**George Peacock** published his _Treatise on Algebra _ which attempted to give algebra a logical treatment comparable to Euclid's Elements.

- Only elementary mathematics was necessary for entry to Cambridge so, although he knew more advanced material, George excelled in the elementary topics taught at Richmond.
- Peacock completed his schooling in 1809, being ranked as the top student.
- In the autumn of 1809 Peacock matriculated as a student at Trinity College, Cambridge.
- It was then that Babbage, Herschel and Peacock first met each other.
- In 1812 Peacock graduated, placed second to John Herschel in the Mathematical Tripos examinations.
- In 1814 Peacock was awarded a fellowship to Trinity and, in the following year, he became a tutor and lecturer in Trinity College.
- The English translation appeared under the title An Elementary Treatise on the Differential and Integral Calculus (1816) and contained over 100 pages of added notes by Peacock and Herschel.
- Babbage, Herschel and Peacock began to work on this translation when the Analytic Society was formed, so it is reasonable to ask why it took so long for the translation to appear.
- Babbage, Herschel and Peacock certainly, although agreeing a common aim with the Analytical Society, nevertheless had rather different views on mathematics itself and how it should be taught.
- Only after the addition of the copious notes was Peacock happy to publish the book.
- The following year, 1817, Peacock was moderator of the Mathematical tripos examinations at Cambridge and used his position to further his reforms setting examinations using Leibniz's calculus notation.
- In the 1819 examinations Peacock again used Leibniz's notation, but this time with a considerable amount of applied mathematics, and thereafter it became standard practice.
- Peacock published Collection of Examples of the Application of the Differential and Integral Calculus in 1820, a publication which sold well and helped further the aims of the Analytical Society.
- With this book of problems solved using the Continental style of calculus, Peacock was making the Continental approach more palatable at Cambridge.
- Babbage had produced a number of manuscripts which were unpublished but he had discussed them with Peacock.
- In Treatise on Algebra, Peacock attempted to give algebra a logical treatment comparable to Euclid's Elements.
- (3) Arithmetic is only a special case of Algebra - a "Science of Suggestion" as Peacock put it.
- This fifth principle allowed Peacock to extend the rules of arithmetic using what he called the principle of the permanence of equivalent forms to give his symbolic algebra.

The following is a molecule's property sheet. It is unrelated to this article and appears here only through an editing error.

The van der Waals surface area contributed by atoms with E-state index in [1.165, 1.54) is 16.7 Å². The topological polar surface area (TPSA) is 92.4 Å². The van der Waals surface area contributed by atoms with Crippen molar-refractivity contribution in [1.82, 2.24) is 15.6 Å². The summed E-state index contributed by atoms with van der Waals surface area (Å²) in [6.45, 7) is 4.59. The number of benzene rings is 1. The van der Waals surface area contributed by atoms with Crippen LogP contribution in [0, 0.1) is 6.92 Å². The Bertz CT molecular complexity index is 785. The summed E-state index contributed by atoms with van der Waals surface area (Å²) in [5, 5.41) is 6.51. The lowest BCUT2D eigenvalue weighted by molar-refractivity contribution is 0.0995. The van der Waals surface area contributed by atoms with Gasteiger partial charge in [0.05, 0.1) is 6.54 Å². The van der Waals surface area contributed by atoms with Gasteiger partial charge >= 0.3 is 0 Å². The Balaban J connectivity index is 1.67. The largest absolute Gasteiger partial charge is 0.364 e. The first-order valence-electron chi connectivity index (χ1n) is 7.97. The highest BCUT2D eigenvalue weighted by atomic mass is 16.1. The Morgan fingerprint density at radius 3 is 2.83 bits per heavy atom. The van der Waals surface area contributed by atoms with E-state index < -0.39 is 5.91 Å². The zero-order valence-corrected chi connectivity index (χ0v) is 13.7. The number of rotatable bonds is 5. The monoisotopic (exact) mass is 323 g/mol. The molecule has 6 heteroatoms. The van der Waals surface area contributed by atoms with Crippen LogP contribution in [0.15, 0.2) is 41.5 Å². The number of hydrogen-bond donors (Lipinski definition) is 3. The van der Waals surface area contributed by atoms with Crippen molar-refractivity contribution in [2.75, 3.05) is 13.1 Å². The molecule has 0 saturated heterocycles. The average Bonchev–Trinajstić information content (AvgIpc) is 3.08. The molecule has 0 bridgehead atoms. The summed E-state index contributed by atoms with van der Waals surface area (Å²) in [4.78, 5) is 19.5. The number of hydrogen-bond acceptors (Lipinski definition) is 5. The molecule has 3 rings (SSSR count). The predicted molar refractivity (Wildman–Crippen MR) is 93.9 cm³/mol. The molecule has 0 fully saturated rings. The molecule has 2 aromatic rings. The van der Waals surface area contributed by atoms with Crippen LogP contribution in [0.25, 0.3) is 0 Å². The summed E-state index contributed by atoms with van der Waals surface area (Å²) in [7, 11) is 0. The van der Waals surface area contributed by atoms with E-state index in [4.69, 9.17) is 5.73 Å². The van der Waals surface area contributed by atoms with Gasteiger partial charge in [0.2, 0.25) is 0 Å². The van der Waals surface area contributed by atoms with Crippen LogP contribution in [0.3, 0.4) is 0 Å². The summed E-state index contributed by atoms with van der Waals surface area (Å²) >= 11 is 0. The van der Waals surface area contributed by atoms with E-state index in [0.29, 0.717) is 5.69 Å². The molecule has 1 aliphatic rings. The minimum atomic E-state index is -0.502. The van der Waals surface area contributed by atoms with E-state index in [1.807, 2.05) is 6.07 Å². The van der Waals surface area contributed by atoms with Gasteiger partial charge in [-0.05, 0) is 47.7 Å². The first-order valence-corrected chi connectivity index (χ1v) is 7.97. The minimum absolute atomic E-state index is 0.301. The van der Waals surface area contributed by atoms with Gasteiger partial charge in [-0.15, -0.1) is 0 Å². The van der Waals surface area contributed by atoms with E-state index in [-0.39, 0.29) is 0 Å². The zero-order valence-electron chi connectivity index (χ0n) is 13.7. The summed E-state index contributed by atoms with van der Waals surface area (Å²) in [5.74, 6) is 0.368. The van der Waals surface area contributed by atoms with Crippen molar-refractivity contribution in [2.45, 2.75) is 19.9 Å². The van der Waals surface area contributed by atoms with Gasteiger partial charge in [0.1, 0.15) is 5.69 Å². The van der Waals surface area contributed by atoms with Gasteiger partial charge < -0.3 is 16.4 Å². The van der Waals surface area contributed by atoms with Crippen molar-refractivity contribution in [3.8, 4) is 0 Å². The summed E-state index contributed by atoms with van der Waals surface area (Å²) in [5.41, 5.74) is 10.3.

- In this respect Peacock's algebraic project was very different.
- In order to understand it, Peacock's work aspired to dismantle (to deconstruct) an existing area of mathematics.
- Peacock was then asked and he accepted although he restricted his report to Algebra, Trigonometry and the Arithmetic of Sines.
- Remarkably, in 1940, about 100 years after Peacock first published his Treatise on Algebra, the book was reprinted in two volumes.
- We should fill in some details of Peacock's career which we have passed over in looking at his algebra.
- Peacock published Observations on the Statutes of the University of Cambridge (1841) and The life of Thomas Young (1855).
- Peacock's book is therefore invaluable for quoting at length from now vanished original sources.
- On the other hand, Peacock is a prolix Victorian writer whose attempt to describe Young's scientific ideas entirely in words, without a single diagram ...
- Peacock does not seem to have had much respect for the doctors whom he consulted.
- Among the honors that Peacock received, we note that he was elected to the Royal Society of London in January 1818, and he joined the Royal Astronomical Society in 1820, the year it was founded.
- Although Peacock was not at the founding meeting, he had discussed the founding of the Society with Babbage and Herschel about ten days before that meeting.
- Peacock was a reformer for his whole life.
- Thompson had been one of Peacock's students at Trinity College.

Born 9 April 1791, Thornton Hall, Denton, County Durham, England. Died 8 November 1858, Pall Mall, London, England.

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Astronomy, Origin England

**O’Connor, John J; Robertson, Edmund F**: MacTutor History of Mathematics Archive